Amgen, seeking to crash Novo's party, links bispecific to weight loss months after end of dosing

Amgen’s late run for the obesity market is gathering pace. In phase 1, recipients of the highest dose of the company’s would-be challenger to Novo Nordisk’s Wegovy maintained double-digit percentage weight loss 150 days after receiving the last of three subcutaneous shots. 

The phase 1 clinical trial has enrolled 110 people with obesity, but without diabetes, across single- and multiple-ascending dose stages. Amgen shared an early look at the data last month, revealing a 14.5% reduction in body weight at the highest dose after 12 weeks, and used the World Congress on Insulin Resistance, Diabetes and Cardiovascular Disease Hybrid Conference to share an update on Saturday.

In the update, researchers showed what happened to body weight in the weeks after the final dose. The news is encouraging for Amgen, with percentage body weight loss in the high-dose cohort slipping over the 150 days after the third dose to come in at 11.2%.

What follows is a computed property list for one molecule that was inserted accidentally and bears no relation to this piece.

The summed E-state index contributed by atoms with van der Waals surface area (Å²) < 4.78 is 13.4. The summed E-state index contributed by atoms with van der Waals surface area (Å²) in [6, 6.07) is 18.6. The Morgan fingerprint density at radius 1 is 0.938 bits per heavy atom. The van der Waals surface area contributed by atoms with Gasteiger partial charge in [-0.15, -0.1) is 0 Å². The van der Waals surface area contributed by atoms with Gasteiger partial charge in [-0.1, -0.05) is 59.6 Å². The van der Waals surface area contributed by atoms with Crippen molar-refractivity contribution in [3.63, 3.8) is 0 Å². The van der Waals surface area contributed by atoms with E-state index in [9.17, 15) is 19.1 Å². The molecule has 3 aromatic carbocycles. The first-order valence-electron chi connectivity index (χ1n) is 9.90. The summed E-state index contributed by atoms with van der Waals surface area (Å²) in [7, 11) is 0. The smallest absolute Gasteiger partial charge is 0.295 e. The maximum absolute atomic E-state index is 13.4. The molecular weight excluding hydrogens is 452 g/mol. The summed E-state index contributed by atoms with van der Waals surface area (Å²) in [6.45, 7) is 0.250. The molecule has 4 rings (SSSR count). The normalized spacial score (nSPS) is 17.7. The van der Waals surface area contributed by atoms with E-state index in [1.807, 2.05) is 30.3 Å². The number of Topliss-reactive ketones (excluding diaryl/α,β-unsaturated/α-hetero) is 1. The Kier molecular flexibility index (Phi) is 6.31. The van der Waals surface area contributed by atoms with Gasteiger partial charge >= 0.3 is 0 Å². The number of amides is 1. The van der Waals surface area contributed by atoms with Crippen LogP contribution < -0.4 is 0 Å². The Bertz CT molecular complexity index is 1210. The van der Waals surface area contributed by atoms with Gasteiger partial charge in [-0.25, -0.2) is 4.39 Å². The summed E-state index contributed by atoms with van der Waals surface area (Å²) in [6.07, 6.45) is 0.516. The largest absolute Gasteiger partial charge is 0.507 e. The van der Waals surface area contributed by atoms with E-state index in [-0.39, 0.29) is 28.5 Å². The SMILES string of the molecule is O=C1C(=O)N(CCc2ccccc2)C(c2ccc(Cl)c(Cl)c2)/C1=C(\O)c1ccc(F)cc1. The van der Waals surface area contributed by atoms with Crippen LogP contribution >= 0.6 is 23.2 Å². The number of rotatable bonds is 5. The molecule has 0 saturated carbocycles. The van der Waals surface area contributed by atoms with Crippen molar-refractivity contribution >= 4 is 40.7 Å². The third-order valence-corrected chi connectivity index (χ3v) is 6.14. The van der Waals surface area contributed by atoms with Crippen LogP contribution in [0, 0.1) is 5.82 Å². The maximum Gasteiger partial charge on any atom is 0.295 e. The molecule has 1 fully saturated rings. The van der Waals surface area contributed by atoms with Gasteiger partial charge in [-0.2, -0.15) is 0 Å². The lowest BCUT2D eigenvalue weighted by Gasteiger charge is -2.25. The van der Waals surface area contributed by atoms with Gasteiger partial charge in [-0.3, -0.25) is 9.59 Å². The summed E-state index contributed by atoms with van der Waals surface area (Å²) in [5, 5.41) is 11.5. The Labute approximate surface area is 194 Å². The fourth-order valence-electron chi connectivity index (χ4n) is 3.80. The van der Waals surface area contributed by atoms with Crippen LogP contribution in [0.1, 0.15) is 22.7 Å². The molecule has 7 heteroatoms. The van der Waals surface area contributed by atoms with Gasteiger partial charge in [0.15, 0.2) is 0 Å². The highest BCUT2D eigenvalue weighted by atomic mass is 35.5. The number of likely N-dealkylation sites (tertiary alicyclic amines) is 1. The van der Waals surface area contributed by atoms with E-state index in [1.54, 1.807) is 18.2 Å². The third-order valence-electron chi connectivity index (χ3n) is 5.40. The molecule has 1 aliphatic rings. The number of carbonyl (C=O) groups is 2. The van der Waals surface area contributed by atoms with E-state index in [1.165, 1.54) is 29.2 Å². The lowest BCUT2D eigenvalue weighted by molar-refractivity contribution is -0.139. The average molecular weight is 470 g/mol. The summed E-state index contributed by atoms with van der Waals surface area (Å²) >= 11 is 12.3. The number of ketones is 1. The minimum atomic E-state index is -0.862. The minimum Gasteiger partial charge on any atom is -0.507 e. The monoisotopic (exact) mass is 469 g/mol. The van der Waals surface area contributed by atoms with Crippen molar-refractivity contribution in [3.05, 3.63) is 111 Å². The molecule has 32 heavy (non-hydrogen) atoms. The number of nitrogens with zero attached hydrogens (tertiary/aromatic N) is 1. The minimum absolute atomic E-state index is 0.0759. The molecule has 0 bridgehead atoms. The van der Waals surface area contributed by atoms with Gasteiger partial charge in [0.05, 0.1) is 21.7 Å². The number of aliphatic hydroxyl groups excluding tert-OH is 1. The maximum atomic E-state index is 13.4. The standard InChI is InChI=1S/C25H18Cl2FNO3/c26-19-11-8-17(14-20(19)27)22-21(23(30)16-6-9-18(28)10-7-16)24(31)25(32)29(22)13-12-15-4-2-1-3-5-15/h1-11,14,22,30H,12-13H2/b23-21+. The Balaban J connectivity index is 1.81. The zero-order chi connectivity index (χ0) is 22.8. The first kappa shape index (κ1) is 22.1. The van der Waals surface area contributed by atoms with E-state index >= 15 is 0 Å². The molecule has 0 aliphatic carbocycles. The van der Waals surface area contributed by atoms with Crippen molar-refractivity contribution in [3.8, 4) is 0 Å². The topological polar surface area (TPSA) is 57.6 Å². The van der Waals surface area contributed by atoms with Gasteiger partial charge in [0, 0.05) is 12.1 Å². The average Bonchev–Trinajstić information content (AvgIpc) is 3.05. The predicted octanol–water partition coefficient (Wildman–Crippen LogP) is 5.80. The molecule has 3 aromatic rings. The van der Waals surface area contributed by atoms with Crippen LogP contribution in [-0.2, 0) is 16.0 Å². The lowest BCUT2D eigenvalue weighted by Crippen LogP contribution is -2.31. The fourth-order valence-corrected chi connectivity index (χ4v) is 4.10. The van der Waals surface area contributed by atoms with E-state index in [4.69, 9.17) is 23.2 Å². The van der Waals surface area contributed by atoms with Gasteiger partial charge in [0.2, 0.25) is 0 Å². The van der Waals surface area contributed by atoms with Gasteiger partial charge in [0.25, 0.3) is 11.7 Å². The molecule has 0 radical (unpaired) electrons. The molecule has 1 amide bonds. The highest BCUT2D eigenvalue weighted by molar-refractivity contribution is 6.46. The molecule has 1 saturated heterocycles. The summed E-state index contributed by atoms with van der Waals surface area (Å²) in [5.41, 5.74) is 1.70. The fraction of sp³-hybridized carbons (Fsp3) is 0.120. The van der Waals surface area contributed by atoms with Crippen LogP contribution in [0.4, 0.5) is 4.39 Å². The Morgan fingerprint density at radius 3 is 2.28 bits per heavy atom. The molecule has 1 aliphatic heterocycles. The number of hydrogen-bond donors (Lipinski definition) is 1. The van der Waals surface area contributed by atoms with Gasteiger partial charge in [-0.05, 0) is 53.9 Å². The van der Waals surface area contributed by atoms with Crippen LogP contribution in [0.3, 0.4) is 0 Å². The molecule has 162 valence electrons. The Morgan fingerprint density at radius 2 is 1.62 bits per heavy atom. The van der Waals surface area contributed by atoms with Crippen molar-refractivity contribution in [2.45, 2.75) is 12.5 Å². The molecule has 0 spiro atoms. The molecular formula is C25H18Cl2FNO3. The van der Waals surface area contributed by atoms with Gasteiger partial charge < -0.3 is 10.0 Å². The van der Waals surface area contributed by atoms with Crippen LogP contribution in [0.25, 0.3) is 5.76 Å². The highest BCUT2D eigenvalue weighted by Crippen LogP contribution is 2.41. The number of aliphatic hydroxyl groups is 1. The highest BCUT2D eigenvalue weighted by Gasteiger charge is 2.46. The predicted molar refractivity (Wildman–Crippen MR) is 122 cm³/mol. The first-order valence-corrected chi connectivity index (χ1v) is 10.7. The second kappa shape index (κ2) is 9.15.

Buoyed by the finding, Amgen plans to start a phase 2 dose-ranging trial of the bispecific GIPR antagonist and GLP-1 receptor agonist early next year.

Amgen is arriving late to the party. Novo Nordisk won FDA approval for Wegovy as a treatment for chronic weight management last year, and Eli Lilly’s Mounjaro could secure a nod in the indication by the end of next year. 

Both drugs have triggered significant weight reductions in large clinical trials. Novo Nordisk secured approval after linking Wegovy to placebo-adjusted weight loss of 10.3% and 12.4% in a pair of 68-week studies. Lilly went one better in its phase 3 trial, reporting placebo-adjusted weight loss of 17.8% in the 72-week SURMOUNT-1 study. Data from Lilly’s second trial are due in 2023.

A slew of other drug developers including AstraZeneca, Boehringer Ingelheim and Pfizer are studying molecules in patients with obesity, either in isolation or with comorbidities such as nonalcoholic steatohepatitis. Amgen is taking a different approach than its rivals, pursuing a GIPR antagonist amid a sea of GIPR agonists in the belief that both activating and inhibiting the receptor cause weight loss.